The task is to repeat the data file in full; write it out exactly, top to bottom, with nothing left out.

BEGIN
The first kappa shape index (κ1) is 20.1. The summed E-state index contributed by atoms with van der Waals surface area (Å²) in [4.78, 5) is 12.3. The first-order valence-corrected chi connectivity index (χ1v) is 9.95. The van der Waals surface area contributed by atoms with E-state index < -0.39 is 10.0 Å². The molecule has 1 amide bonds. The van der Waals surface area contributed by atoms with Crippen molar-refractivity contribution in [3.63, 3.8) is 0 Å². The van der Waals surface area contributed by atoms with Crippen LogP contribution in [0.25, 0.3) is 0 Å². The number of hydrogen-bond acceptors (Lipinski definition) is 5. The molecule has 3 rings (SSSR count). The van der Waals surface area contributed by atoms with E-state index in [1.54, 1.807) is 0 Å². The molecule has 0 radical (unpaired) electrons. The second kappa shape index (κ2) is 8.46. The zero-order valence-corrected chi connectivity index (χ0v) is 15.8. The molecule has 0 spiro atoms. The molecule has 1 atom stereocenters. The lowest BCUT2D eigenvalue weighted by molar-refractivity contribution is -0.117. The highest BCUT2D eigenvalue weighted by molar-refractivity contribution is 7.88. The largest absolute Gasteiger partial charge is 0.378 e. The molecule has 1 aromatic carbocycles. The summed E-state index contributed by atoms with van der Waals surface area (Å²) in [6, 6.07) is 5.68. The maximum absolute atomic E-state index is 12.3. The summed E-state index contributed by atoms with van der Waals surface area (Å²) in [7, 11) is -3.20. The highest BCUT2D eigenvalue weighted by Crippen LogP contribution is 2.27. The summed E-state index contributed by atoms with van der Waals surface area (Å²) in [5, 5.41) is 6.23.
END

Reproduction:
The first kappa shape index (κ1) is 20.1. The summed E-state index contributed by atoms with van der Waals surface area (Å²) in [4.78, 5) is 12.3. The first-order valence-corrected chi connectivity index (χ1v) is 9.95. The van der Waals surface area contributed by atoms with E-state index < -0.39 is 10.0 Å². The molecule has 1 amide bonds. The van der Waals surface area contributed by atoms with Crippen molar-refractivity contribution in [3.63, 3.8) is 0 Å². The van der Waals surface area contributed by atoms with Crippen LogP contribution in [0.25, 0.3) is 0 Å². The number of hydrogen-bond acceptors (Lipinski definition) is 5. The molecule has 3 rings (SSSR count). The van der Waals surface area contributed by atoms with E-state index in [1.54, 1.807) is 0 Å². The molecule has 0 radical (unpaired) electrons. The second kappa shape index (κ2) is 8.46. The zero-order valence-corrected chi connectivity index (χ0v) is 15.8. The molecule has 0 spiro atoms. The molecule has 1 atom stereocenters. The lowest BCUT2D eigenvalue weighted by molar-refractivity contribution is -0.117. The highest BCUT2D eigenvalue weighted by molar-refractivity contribution is 7.88. The largest absolute Gasteiger partial charge is 0.378 e. The molecule has 1 aromatic carbocycles. The summed E-state index contributed by atoms with van der Waals surface area (Å²) in [6, 6.07) is 5.68. The maximum absolute atomic E-state index is 12.3. The summed E-state index contributed by atoms with van der Waals surface area (Å²) in [7, 11) is -3.20. The highest BCUT2D eigenvalue weighted by Crippen LogP contribution is 2.27. The summed E-state index contributed by atoms with van der Waals surface area (Å²) in [5, 5.41) is 6.23.